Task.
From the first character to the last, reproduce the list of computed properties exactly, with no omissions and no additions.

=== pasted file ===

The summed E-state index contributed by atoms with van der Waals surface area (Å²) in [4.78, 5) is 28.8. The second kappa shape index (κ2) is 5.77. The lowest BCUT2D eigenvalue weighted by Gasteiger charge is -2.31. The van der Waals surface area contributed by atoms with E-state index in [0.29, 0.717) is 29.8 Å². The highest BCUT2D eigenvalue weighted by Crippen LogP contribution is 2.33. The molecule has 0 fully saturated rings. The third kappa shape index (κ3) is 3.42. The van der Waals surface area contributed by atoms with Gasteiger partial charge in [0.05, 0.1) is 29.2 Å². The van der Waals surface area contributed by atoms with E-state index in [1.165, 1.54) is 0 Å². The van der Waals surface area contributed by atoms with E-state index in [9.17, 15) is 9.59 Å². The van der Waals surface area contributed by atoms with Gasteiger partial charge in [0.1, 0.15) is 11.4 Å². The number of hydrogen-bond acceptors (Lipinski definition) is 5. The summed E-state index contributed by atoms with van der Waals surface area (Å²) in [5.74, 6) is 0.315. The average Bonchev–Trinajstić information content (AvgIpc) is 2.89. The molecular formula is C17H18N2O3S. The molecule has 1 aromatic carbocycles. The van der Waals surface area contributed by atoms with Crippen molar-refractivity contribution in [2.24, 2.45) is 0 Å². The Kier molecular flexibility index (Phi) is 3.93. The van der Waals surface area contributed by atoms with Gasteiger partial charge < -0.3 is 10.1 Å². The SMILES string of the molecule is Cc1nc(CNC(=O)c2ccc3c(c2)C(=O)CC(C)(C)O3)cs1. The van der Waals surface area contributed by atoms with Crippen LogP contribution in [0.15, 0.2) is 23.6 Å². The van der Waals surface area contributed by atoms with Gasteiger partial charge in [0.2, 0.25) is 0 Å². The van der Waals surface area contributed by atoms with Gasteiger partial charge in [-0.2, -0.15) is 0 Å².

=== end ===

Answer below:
The summed E-state index contributed by atoms with van der Waals surface area (Å²) in [4.78, 5) is 28.8. The second kappa shape index (κ2) is 5.77. The lowest BCUT2D eigenvalue weighted by Gasteiger charge is -2.31. The van der Waals surface area contributed by atoms with E-state index in [0.29, 0.717) is 29.8 Å². The highest BCUT2D eigenvalue weighted by Crippen LogP contribution is 2.33. The molecule has 0 fully saturated rings. The third kappa shape index (κ3) is 3.42. The van der Waals surface area contributed by atoms with Gasteiger partial charge in [0.05, 0.1) is 29.2 Å². The van der Waals surface area contributed by atoms with E-state index in [1.165, 1.54) is 0 Å². The van der Waals surface area contributed by atoms with E-state index in [9.17, 15) is 9.59 Å². The van der Waals surface area contributed by atoms with Gasteiger partial charge in [0.1, 0.15) is 11.4 Å². The number of hydrogen-bond acceptors (Lipinski definition) is 5. The summed E-state index contributed by atoms with van der Waals surface area (Å²) in [5.74, 6) is 0.315. The average Bonchev–Trinajstić information content (AvgIpc) is 2.89. The molecular formula is C17H18N2O3S. The molecule has 1 aromatic carbocycles. The van der Waals surface area contributed by atoms with Crippen molar-refractivity contribution in [2.24, 2.45) is 0 Å². The Kier molecular flexibility index (Phi) is 3.93. The van der Waals surface area contributed by atoms with Gasteiger partial charge < -0.3 is 10.1 Å². The SMILES string of the molecule is Cc1nc(CNC(=O)c2ccc3c(c2)C(=O)CC(C)(C)O3)cs1. The van der Waals surface area contributed by atoms with Crippen LogP contribution in [0.15, 0.2) is 23.6 Å². The van der Waals surface area contributed by atoms with Gasteiger partial charge in [0.2, 0.25) is 0 Å². The van der Waals surface area contributed by atoms with Gasteiger partial charge in [-0.2, -0.15) is 0 Å².